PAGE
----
The attorney, who once served as Trump’s right-hand man, appeared before the House Committee on Oversight and Reform on Wednesday in a widely publicized hearing. In his opening remarks, Cohen said Trump indirectly told him to lie about his involvement in a real estate project in Moscow
Read Cohen’s opening statement in full here.
“In conversations we had during the campaign, at the same time I was actively negotiating in Russia for him, he would look me in the eye and tell me there’s no business in Russia and then go out and lie to the American people by saying the same thing,” Cohen testified. “In his way, he was telling me to lie.”
Cohen noted that Trump asked “at least a half-dozen times” during the campaign, “‘How’s it going in Russia?’ — referring to the Moscow Tower project.”
Cohen pleaded guilty last year as part of special counsel Robert Mueller’s ongoing inquiry into Russian interference in the 2016 election, saying he lied to Congress about the extent of his conversations with a Russian real estate company during the campaign as part of the Trump Tower project. He also pleaded guilty to using campaign funds to silence two women who claimed they had extramarital affairs with Trump. He has been sentenced to three years in prison.
Cohen’s testimony, expected to continue through most of the day, represents a complete and dramatic break with his longtime employer, outlining a long history of dirty tactics used by Trump during his real estate career and in his bid to become president. Among other revelations, Cohen said Trump had been directly told by his longtime friend Roger Stone that WikiLeaks was preparing to release damaging information about Hillary Clinton, Trump’s Democratic rival in the presidential race.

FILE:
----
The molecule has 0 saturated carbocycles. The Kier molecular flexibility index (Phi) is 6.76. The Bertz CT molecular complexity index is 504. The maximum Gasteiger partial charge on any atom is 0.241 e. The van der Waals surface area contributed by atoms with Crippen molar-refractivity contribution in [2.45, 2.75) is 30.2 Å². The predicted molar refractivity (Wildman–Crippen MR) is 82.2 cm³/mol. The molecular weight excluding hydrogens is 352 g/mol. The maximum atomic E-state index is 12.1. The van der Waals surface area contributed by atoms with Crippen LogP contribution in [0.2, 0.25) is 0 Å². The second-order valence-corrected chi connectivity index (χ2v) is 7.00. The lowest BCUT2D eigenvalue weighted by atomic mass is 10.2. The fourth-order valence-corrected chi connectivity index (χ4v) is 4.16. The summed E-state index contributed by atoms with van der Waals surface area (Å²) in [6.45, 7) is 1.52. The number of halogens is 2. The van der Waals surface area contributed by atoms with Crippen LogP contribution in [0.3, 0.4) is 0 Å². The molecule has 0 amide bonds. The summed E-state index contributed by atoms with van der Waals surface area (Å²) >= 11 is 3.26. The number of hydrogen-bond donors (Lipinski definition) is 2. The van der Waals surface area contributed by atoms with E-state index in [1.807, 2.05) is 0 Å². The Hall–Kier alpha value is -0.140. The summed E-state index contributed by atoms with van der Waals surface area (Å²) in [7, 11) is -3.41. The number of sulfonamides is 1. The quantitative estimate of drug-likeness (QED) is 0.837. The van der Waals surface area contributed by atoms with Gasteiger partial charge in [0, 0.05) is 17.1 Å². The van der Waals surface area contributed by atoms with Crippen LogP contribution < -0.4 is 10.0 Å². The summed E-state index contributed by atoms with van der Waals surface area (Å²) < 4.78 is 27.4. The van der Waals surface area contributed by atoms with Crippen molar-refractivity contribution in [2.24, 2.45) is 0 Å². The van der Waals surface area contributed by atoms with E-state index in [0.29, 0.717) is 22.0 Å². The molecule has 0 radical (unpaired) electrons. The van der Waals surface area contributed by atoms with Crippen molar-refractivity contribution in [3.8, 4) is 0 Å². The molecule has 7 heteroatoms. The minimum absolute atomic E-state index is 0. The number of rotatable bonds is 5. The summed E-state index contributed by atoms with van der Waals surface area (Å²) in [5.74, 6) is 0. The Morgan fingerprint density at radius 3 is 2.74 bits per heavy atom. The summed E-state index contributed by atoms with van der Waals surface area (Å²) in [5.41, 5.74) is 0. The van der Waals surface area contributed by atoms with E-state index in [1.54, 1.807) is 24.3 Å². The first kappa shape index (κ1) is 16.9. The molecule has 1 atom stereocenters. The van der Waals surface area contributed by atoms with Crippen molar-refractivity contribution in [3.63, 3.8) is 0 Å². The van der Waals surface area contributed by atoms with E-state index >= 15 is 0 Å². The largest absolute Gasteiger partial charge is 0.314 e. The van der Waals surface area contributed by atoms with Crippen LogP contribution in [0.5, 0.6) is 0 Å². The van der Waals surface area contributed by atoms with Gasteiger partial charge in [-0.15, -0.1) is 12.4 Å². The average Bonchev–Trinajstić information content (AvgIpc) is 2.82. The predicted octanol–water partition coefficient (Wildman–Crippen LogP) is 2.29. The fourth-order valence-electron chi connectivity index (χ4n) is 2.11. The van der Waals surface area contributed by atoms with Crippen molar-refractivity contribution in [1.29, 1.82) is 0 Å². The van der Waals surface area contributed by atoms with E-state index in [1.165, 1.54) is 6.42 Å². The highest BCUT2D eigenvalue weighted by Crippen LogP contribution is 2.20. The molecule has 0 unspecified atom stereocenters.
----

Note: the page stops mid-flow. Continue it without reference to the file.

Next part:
“Mr. Stone told Mr. Trump that he had just gotten off the phone with Julian Assange and that Mr. Assange told Mr. Stone that, within a couple of days, there would be a massive dump of emails that would damage Hillary Clinton’s campaign,” Cohen said in his opening statement. “Mr. Trump responded by stating to the effect, ‘Wouldn’t that be great.’”
Stone has denied the conversation happened, but was recently indicted on charges of lying to Congress and obstruction of an official proceeding.
Cohen provided several documents to back up his remarks, including a copy of a check signed by Trump to reimburse him for the hush money payments. Cohen said the document was signed after Trump became president.
CNN reportedly obtained a copy of the check, made out to Cohen for the amount of $35,000. It’s dated Aug. 1, 2017, and appears to bear Trump’s signature.
“For those who question my motives for being here today, I understand,” Cohen testified. “I have lied, but I am not a liar. I have done bad things, but I am not a bad man. I have fixed things, but I am no longer your ‘fixer,’ Mr. Trump.”
Early Wednesday, from Vietnam, Trump posted a tweet to disparage his former fixer:
Wednesday’s testimony is taking place at the same time Trump is having dinner with North Korean leader Kim Jong Un in Vietnam. The pair are holding their second summit to discuss Pyongyang’s nuclear program, although it’s unclear what sort of compromises the White House would be able to wrangle.
Cohen’s testimony is proving divisive in Washington. Rep. Matt Gaetz (R-Fla.) drew fire after obliquely threatening Tuesday to reveal damaging information about the lawyer.
“Hey @MichaelCohen212 - Do your wife & father-in-law know about your girlfriends? Maybe tonight would be a good time for that chat,” Gaetz wrote on Twitter. “I wonder if she’ll remain faithful when you’re in prison. She’s about to learn a lot.”
The comment sparked outrage, with former government ethics officials saying it amounted to witness tampering ahead of what’s sure to be an explosive hearing. Gaetz later deleted the tweet.
Hayley Miller contributed reporting.
This article has been updated with Cohen’s opening statement to the committee.